Obscure Box

Thoughts from inside the obscure box


April 20, 2011

The ABC’s love affair with Skype

Posted by : Michael Lund

What is it about the ABC and Skype?

There seems to be more than the odd mention of the online video/audio communication technology Skype on the ABC's airwaves these days.

Skype logo

Skype

I'm not talking about the legitimate references to the free broadcast website used in the recent defence force sex scandal.

I'm talking more about some of the network's presenters who insist on telling me how they used Skype to make contact with the various reporters and correspondents, and those reporters who in tun mention their use of Skype to contact people for their own interviews.

Take this recent collection from the ABC's current affairs programs.

''Syrian protestors defiant, despite clashes'' (The World Today, Wednesday 20 April 2011)
EMILY BOURKE: I spoke to him a short time on Skype but we have withheld his name for security reasons.

''Fears of massacre in Misurata'' (The World Today, Wednesday 13 April 2011)
TANYA NOLAN: On a scratchy Skype line, Dr Mohammed went on to say he lives in fear every day that he won't see his family and friends again because the shelling is so intense and relentless.

''Rebels need more military support'' (PM, Thursday 24 March 2011)
MARK COLVIN: Ben thank you very much indeed. Ben Knight there from Tobruk on a Skype line.

''Stalemate in Ajdabiya, strikes on Misurata'' (PM, Wednesday 23 March 2011)
MARK COLVIN: But first when our correspondent Peter Cave got through on Skype a short time ago from Tobruk, I asked him first about the situation in Benghazi.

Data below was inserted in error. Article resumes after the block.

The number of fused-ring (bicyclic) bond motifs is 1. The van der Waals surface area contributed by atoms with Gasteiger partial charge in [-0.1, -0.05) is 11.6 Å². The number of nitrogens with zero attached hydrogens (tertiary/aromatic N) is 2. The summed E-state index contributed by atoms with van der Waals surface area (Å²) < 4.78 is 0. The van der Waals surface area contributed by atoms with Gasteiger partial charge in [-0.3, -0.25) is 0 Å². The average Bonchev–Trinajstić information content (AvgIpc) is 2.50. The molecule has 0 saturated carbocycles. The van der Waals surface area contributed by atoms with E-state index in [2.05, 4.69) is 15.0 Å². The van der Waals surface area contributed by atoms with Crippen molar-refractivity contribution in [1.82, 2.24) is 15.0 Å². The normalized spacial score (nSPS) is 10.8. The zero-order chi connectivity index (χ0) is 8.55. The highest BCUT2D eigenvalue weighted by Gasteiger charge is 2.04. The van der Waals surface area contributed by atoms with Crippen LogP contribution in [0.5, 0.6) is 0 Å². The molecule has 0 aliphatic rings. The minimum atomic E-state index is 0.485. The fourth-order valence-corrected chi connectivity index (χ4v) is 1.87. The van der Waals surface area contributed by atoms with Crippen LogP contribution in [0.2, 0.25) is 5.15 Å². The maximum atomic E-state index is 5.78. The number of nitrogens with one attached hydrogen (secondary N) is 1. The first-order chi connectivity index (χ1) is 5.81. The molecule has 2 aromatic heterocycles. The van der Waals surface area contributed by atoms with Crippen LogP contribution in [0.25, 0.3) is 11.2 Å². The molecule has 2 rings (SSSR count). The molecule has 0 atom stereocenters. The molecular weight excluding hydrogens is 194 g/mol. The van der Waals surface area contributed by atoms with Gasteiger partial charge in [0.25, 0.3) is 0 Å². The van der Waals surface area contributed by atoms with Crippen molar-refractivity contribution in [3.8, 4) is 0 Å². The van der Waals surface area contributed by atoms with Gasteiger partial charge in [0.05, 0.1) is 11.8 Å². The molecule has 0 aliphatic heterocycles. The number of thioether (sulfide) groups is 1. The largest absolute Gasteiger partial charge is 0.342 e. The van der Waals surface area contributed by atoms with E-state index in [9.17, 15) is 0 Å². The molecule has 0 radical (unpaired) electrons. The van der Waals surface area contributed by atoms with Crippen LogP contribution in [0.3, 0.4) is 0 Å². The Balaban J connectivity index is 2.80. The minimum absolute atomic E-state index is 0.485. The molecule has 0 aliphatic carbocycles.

''Libyan journalist killed in Benghazi'' (PM, Monday 21 March 2011)
JESS HILL: Though it was very early in the morning in Libya Mo Nabbous was still awake so I called him on Skype.

That's just from this year's programming.

Why do the ABC's presenters feel the need to tell me what technology they used to make contact? I have never heard them previously mention their contact with anyone via Telstra, Optus, Vodafone or any other telecommunication technology.

I have never heard them say they made contact via Outlook, Gmail, Hotmail (does it really still exist?), Yahoo mail (especially given its relationship with the Seven Network) on a PC, Mac, iPad, iPhone or other device.

So why mention Skype?

The ABC's current Editorial Policies are quite clear about the tax-payer funder public broadcaster and any mention of commercial references.

Section 12 clearly states the principles of the policy:

The ABC needs to be able to reflect the world as it is, and this involves referring appropriately to commercial organisations, products and services, while maintaining the ABC's editorial independence and integrity.

Fair enough, and I agree. But read on and the the policy also states:

Standards
12.1 References to trade names, brand names, and logos may be made provided that:
  a the references are editorially relevant in the context; and
  b the ABC's editorial independence or integrity is not undermined.

12.2 Commercial references must not be unduly frequent or unduly prominent.

I confess I do think the ABC goes a little too far with it's refusal to mention certain brand names during everyday broadcast conversation but surely the presenters here are in breach of this policy. I can see no editorial reason to mention the use of Skype, or any other voice over Internet technology, during the gathering of these interviews.

Skype may offer some free access to its communication services but it is also a commercial body that charges for many of its services. It must love the free publicity it is getting at on the ABC.

Let's e-mail the ABC and see what it has to say on the matter ... stay tuned!


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All thoughts and comments here are the honestly held personal opinion of Michael Lund and are based on the information available at the time of publication.

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